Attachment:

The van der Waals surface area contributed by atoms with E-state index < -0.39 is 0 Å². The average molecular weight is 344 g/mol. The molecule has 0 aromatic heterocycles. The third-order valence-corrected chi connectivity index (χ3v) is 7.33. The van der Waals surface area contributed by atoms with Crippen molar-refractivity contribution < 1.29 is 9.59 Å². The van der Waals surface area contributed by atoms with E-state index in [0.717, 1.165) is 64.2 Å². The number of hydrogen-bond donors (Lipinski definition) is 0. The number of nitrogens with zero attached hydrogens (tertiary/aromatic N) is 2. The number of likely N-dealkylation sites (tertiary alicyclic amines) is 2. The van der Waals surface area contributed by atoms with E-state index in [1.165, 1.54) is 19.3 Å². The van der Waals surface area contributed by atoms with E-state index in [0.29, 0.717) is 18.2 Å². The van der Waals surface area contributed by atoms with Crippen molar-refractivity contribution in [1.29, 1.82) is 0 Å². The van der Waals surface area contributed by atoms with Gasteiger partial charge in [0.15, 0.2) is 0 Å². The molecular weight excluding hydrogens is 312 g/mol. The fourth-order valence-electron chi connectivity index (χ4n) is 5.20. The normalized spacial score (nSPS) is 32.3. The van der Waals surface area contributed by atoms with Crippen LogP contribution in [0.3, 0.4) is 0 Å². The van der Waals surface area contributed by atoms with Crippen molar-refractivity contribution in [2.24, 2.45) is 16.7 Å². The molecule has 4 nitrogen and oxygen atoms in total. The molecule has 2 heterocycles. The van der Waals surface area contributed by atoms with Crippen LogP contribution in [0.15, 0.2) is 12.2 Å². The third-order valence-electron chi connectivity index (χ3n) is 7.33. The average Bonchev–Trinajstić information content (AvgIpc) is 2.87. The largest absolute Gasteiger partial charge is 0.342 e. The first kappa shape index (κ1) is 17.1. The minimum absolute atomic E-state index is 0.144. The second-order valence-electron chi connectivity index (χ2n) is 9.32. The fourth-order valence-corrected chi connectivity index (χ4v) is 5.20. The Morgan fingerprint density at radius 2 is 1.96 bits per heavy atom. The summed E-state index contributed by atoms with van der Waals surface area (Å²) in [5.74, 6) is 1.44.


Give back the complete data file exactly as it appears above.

The van der Waals surface area contributed by atoms with E-state index < -0.39 is 0 Å². The average molecular weight is 344 g/mol. The molecule has 0 aromatic heterocycles. The third-order valence-corrected chi connectivity index (χ3v) is 7.33. The van der Waals surface area contributed by atoms with Crippen molar-refractivity contribution < 1.29 is 9.59 Å². The van der Waals surface area contributed by atoms with E-state index in [0.717, 1.165) is 64.2 Å². The number of hydrogen-bond donors (Lipinski definition) is 0. The number of nitrogens with zero attached hydrogens (tertiary/aromatic N) is 2. The number of likely N-dealkylation sites (tertiary alicyclic amines) is 2. The van der Waals surface area contributed by atoms with E-state index in [1.165, 1.54) is 19.3 Å². The van der Waals surface area contributed by atoms with E-state index in [0.29, 0.717) is 18.2 Å². The van der Waals surface area contributed by atoms with Crippen molar-refractivity contribution in [1.29, 1.82) is 0 Å². The van der Waals surface area contributed by atoms with Gasteiger partial charge in [0.15, 0.2) is 0 Å². The molecular weight excluding hydrogens is 312 g/mol. The fourth-order valence-electron chi connectivity index (χ4n) is 5.20. The normalized spacial score (nSPS) is 32.3. The van der Waals surface area contributed by atoms with Crippen LogP contribution in [0.3, 0.4) is 0 Å². The van der Waals surface area contributed by atoms with Crippen molar-refractivity contribution in [2.24, 2.45) is 16.7 Å². The molecule has 4 nitrogen and oxygen atoms in total. The molecule has 2 heterocycles. The van der Waals surface area contributed by atoms with Crippen LogP contribution in [0.15, 0.2) is 12.2 Å². The third-order valence-electron chi connectivity index (χ3n) is 7.33. The average Bonchev–Trinajstić information content (AvgIpc) is 2.87. The largest absolute Gasteiger partial charge is 0.342 e. The first kappa shape index (κ1) is 17.1. The minimum absolute atomic E-state index is 0.144. The second-order valence-electron chi connectivity index (χ2n) is 9.32. The fourth-order valence-corrected chi connectivity index (χ4v) is 5.20. The Morgan fingerprint density at radius 2 is 1.96 bits per heavy atom. The summed E-state index contributed by atoms with van der Waals surface area (Å²) in [5.74, 6) is 1.44.